Week 5

Large cracks appear on the ice floe

The ship berthed with port side against the floe © David N Thomas

The ship berthed with port side against the floe © David N Thomas

The Antarctic pack ice is an unpredictable place, and situations can change dramatically from one moment to the next. This was highlighted last week, when only 15 minutes after emailing the last journal, the message came that large cracks were appearing in our floe. One researcher who found himself on the wrong side of a crack had to be rescued by helicopter. After only a few days our floe was already breaking up!

Reflection of the ice floe in the water © David N Thomas

Reflection of the ice floe in the water © David N Thomas

By the next morning we had lost half of the floe and several of the research areas. Fortunately all the equipment could be retrieved. An ice physics group endured the hard work of installing a weather station in the late evening only for it to be dismantled the following afternoon. However, during the next day all the groups had reassembled their field stations and started measuring again. Only this time much closer to the ship.

Some of the former sites are still accessible by laying bridges to span the gaps. These cracks between floes have the tendency to open wider and close up depending on the wind direction. Therefore we have all become considerably more cautious when working away from the ship. There is in fact little danger since the ice breaks up in chunks several hundred metres in diameter, and we are in constant radio contact with the ship. The helicopters can easily get to us in a matter of minutes.

Complicated equipment measuring the carbon dioxide content of sea ice © David N Thomas

Complicated equipment measuring the carbon dioxide content of sea ice © David N Thomas

The ice is continuously moving, and where there was a gap of open water before going to bed, the next morning this can be filled with tons of ice being forced together by the wind into large pressure ridges several metres high. This can be a problem for those groups using instruments and nets deployed from the starboard side of ship to sample the water (our floe is on the port side). Several days of work have been lost because the place that they lower their sampling devices was solid with ice. Again it was a patient waiting game for them for the wind to change direction and open up the water.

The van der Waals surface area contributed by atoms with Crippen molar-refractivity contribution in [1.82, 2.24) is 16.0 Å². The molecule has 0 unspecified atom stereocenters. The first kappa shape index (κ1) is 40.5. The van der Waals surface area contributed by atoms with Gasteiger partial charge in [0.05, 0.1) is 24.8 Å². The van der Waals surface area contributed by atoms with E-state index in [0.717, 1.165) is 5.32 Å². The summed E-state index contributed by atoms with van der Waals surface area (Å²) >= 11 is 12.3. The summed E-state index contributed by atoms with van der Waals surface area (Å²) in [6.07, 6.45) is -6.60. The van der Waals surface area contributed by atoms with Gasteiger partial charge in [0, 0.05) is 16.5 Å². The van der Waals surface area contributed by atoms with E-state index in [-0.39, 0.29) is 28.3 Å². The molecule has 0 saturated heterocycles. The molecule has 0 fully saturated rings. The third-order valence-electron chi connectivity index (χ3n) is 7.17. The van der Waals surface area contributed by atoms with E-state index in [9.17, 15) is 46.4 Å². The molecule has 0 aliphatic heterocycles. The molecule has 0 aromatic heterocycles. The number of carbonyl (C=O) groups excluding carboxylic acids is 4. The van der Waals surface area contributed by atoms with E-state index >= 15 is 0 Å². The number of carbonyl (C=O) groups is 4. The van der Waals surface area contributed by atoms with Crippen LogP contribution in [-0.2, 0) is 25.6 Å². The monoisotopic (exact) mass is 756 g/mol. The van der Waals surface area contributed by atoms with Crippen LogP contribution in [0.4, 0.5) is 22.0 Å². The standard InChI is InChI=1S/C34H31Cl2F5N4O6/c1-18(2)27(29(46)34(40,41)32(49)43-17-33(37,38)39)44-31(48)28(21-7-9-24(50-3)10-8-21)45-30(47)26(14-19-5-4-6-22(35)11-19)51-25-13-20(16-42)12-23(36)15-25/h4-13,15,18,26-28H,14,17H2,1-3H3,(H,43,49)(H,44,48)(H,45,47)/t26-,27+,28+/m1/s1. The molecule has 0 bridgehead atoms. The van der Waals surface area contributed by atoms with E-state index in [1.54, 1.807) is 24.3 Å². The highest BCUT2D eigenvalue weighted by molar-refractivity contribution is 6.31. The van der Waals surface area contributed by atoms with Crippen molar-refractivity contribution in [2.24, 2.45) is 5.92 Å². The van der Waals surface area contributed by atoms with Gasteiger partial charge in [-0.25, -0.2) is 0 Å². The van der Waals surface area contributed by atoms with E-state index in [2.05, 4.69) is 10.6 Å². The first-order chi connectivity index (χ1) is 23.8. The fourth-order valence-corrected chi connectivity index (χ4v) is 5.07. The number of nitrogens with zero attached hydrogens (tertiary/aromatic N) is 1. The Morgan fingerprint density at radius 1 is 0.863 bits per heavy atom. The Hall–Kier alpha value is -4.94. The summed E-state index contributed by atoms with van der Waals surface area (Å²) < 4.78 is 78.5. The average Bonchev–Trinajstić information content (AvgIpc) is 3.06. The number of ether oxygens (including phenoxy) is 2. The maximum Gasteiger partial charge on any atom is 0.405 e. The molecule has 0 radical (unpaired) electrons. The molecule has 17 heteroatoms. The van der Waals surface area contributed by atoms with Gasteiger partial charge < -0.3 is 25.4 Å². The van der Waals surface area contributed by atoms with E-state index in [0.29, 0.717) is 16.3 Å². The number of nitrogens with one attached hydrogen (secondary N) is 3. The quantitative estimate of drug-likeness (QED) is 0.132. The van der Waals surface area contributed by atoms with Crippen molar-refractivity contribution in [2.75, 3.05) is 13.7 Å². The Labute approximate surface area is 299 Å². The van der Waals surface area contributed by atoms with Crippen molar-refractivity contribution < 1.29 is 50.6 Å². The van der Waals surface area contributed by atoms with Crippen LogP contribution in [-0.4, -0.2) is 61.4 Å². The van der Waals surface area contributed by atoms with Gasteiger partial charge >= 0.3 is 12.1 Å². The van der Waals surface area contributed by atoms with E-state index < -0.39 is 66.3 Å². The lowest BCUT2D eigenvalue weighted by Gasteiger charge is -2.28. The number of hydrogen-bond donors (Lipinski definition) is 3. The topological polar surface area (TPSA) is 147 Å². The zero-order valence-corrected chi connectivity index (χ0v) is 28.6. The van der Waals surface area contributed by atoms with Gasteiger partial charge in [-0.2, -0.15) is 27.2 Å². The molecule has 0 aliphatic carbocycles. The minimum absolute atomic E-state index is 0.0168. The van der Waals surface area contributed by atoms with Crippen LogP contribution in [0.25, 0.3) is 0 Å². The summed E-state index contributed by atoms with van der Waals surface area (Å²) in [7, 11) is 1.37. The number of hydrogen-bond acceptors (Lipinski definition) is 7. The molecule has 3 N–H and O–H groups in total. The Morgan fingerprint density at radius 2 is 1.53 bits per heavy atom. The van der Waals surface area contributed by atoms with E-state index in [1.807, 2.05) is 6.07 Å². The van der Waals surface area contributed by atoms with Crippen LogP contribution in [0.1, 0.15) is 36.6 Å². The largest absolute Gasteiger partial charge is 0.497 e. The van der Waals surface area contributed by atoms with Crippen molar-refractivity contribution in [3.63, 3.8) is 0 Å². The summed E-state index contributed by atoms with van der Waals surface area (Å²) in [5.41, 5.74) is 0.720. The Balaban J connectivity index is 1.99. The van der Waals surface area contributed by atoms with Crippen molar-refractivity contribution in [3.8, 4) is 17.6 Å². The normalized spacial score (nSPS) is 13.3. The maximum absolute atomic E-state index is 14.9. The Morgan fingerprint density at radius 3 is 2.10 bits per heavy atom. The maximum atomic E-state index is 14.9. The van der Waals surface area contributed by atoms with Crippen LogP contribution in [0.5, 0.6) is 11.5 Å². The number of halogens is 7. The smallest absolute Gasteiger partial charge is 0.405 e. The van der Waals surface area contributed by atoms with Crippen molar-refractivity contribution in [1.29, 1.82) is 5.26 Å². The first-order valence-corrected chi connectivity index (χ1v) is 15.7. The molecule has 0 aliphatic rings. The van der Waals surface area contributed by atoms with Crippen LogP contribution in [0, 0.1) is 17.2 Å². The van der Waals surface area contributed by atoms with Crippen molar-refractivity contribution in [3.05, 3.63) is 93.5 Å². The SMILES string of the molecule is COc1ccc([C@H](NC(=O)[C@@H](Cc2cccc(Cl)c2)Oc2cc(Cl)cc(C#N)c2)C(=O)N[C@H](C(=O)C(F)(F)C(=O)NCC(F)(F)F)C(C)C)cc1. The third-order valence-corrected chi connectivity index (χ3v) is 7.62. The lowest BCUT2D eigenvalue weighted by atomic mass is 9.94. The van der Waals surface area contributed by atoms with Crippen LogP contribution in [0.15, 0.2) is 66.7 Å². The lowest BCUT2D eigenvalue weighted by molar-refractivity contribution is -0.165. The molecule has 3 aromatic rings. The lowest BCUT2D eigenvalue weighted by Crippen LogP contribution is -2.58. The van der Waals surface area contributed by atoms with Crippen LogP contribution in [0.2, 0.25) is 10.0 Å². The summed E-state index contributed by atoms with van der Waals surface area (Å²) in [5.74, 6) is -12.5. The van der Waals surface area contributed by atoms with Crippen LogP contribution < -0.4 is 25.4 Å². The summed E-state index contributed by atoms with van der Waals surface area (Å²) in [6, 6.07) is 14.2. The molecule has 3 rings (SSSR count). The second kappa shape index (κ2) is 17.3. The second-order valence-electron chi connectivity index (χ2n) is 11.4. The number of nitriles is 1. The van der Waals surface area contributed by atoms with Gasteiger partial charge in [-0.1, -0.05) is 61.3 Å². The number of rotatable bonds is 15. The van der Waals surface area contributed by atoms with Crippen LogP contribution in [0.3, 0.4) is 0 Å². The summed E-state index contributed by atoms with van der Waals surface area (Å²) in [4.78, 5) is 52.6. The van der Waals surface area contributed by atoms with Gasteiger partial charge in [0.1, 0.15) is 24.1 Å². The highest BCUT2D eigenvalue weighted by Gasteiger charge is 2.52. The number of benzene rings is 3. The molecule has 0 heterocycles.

The awesome power of the ice fields is striking, but it is not all strong winds and deformed boulders of ice. One of the most pleasurable times of the day is to stand on the edge of the floe, or on the ships deck, looking at the colours in the ice and the reflections of ice floes on the water. We have had some stunning weather in the past week, with at times, no wind at all. The patches of open water have been like mirrors, and it was impossible when going outside not to stand and gaze at the sheer beauty of it all. Enhanced of course by our local penguins and seals swimming close to the ship, and on one morning two minke whales paying us an inquisitive visit.

Water bottles collect water samples from the bottom of the ocean 1500 metres below © David N Thomas

Water bottles collect water samples from the bottom of the ocean 1500 metres below © David N Thomas

Of course in this good weather we have to be especially careful to protect ourselves from damaging ultraviolet radiation, under the Antarctic ozone hole. Litres of sunblock are used each day, and when we set off to work we can look like a group of ghosts so much cream has been smothered on. Anything left on the snow surface - especially if dark - quickly melts into the snow, and we are having problems keeping some experiments cold enough. In one experiment we have a series of water filled quartz bottles on the snow surface to investigate the effects of ultraviolet radiation on the chemistry of these waters. After only six hours in the harsh sunlight, the temperature of the water in the vessels was already up to five degrees celsius. Hardly what comes to mind when thinking about frozen oceans.

A strange beginning to married life - on your own and in the Antarctic © David N Thomas

A strange beginning to married life - on your own and in the Antarctic © David N Thomas

On a completely different note, we had a wedding on board. Or strictly speaking, the groom in the Antarctic married his bride who was still in Brazil. By some legal wrangling that I still do not understand, it was possible for the couple to get married long-distance. The brother of the bride actually signed the marriage certificate! Naturally this was cause for celebration on board. His colleagues hosted a reception, and there was a special wedding cake prepared. Then he was taken by skidoo to the Honeymoon Suite of the Antarctic Hotel (a decorated tent on the ice), where he was able to spend some quiet moments on his wedding night alone. He didn't stay out too long, and without a doubt it was the strangest wedding any of us had been to.

David Thomas
10th December
68°S 55°W